ThinkLab has been working to study the metrics of how the current pandemic has impacted the design world.
One of the standout changes that can be expected from the design industry will be the adoption of flexible reconfigurations to meet remote working policies. Moving forward, companies will likely pivot towards a hybrid model of both at-home and in-office work, and with this will be come more purposeful workplace design.
“A community manager in the workplace should function as the connective tissue for the employees to interact with each other: remote or on-site,” said Ann Hoffman, Director of Workplace Strategies at Francis Cauffman Architects. “While acting as the ambassador for the company brand and the culture, the community manager can monitor trends and requests and implement services on the fly to enrich the connections.”
Prior to the pandemic, experts had written off the need for cubicles and fully embraced the open office model. Now, as distancing has become a necessity now and in the future, personalized seating may reemerge.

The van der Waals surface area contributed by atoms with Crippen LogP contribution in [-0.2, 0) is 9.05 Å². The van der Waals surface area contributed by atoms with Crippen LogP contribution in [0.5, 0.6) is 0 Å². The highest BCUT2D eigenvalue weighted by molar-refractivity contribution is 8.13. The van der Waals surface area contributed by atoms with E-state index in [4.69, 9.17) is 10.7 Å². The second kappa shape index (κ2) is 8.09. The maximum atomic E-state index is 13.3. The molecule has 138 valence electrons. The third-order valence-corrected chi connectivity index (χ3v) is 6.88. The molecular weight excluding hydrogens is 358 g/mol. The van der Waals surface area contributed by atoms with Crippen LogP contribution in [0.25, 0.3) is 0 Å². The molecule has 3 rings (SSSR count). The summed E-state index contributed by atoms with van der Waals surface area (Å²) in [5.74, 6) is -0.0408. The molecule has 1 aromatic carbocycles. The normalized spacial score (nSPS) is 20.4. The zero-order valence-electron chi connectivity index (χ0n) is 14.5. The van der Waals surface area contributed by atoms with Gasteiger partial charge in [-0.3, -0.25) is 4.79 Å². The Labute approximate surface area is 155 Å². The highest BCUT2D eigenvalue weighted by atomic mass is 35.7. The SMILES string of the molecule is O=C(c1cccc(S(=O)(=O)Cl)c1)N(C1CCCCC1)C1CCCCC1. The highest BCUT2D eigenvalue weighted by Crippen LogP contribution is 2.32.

According to Steve Delfino, Corporate Marketing and Product Management at Teknion, the future of office design will be one that values creating boundaries between collaborative workspaces and private, focused environments. This will also be useful in keeping employees safe and healthy.
The growing popularity of lavish amenities may also dwindle down. At the start of the year, workplaces began investing into wellness programs that offered yoga classes and on-site healthy snack bars. Now, the focus for health amenities will be in sanitation protocols.